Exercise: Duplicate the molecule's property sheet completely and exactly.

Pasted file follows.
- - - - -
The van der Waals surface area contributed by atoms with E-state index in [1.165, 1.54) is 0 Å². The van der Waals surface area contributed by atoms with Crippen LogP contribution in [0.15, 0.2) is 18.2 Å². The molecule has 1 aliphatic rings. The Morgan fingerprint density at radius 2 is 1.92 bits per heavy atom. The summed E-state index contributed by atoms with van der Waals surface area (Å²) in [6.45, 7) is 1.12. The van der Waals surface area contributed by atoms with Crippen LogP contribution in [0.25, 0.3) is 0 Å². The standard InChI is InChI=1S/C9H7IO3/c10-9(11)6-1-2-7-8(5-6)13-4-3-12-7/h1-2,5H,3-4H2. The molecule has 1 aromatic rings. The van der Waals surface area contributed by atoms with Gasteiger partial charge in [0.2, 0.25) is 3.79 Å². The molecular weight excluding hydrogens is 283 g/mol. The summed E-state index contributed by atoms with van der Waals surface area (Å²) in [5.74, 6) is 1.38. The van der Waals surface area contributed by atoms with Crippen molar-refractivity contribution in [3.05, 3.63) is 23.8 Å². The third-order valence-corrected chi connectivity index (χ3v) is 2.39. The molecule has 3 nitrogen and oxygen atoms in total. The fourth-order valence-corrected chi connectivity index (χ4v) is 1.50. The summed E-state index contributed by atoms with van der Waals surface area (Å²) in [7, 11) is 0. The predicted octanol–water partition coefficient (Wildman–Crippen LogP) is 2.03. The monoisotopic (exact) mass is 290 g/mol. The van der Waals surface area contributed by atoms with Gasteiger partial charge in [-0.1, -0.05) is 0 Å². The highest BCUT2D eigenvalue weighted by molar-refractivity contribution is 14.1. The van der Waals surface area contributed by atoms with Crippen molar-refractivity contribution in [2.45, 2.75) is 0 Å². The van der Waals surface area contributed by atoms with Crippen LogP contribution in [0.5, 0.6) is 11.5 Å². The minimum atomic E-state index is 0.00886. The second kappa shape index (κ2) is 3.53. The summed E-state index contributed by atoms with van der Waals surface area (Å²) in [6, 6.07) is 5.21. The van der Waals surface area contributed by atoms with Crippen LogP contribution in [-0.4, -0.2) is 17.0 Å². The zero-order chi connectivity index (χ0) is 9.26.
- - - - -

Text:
The van der Waals surface area contributed by atoms with E-state index in [1.165, 1.54) is 0 Å². The van der Waals surface area contributed by atoms with Crippen LogP contribution in [0.15, 0.2) is 18.2 Å². The molecule has 1 aliphatic rings. The Morgan fingerprint density at radius 2 is 1.92 bits per heavy atom. The summed E-state index contributed by atoms with van der Waals surface area (Å²) in [6.45, 7) is 1.12. The van der Waals surface area contributed by atoms with Crippen LogP contribution in [0.25, 0.3) is 0 Å². The standard InChI is InChI=1S/C9H7IO3/c10-9(11)6-1-2-7-8(5-6)13-4-3-12-7/h1-2,5H,3-4H2. The molecule has 1 aromatic rings. The van der Waals surface area contributed by atoms with Gasteiger partial charge in [0.2, 0.25) is 3.79 Å². The molecular weight excluding hydrogens is 283 g/mol. The summed E-state index contributed by atoms with van der Waals surface area (Å²) in [5.74, 6) is 1.38. The van der Waals surface area contributed by atoms with Crippen molar-refractivity contribution in [3.05, 3.63) is 23.8 Å². The third-order valence-corrected chi connectivity index (χ3v) is 2.39. The molecule has 3 nitrogen and oxygen atoms in total. The fourth-order valence-corrected chi connectivity index (χ4v) is 1.50. The summed E-state index contributed by atoms with van der Waals surface area (Å²) in [7, 11) is 0. The predicted octanol–water partition coefficient (Wildman–Crippen LogP) is 2.03. The monoisotopic (exact) mass is 290 g/mol. The van der Waals surface area contributed by atoms with Gasteiger partial charge in [-0.1, -0.05) is 0 Å². The highest BCUT2D eigenvalue weighted by molar-refractivity contribution is 14.1. The van der Waals surface area contributed by atoms with Crippen molar-refractivity contribution in [2.45, 2.75) is 0 Å². The van der Waals surface area contributed by atoms with Crippen LogP contribution in [0.5, 0.6) is 11.5 Å². The minimum atomic E-state index is 0.00886. The second kappa shape index (κ2) is 3.53. The summed E-state index contributed by atoms with van der Waals surface area (Å²) in [6, 6.07) is 5.21. The van der Waals surface area contributed by atoms with Crippen LogP contribution in [-0.4, -0.2) is 17.0 Å². The zero-order chi connectivity index (χ0) is 9.26.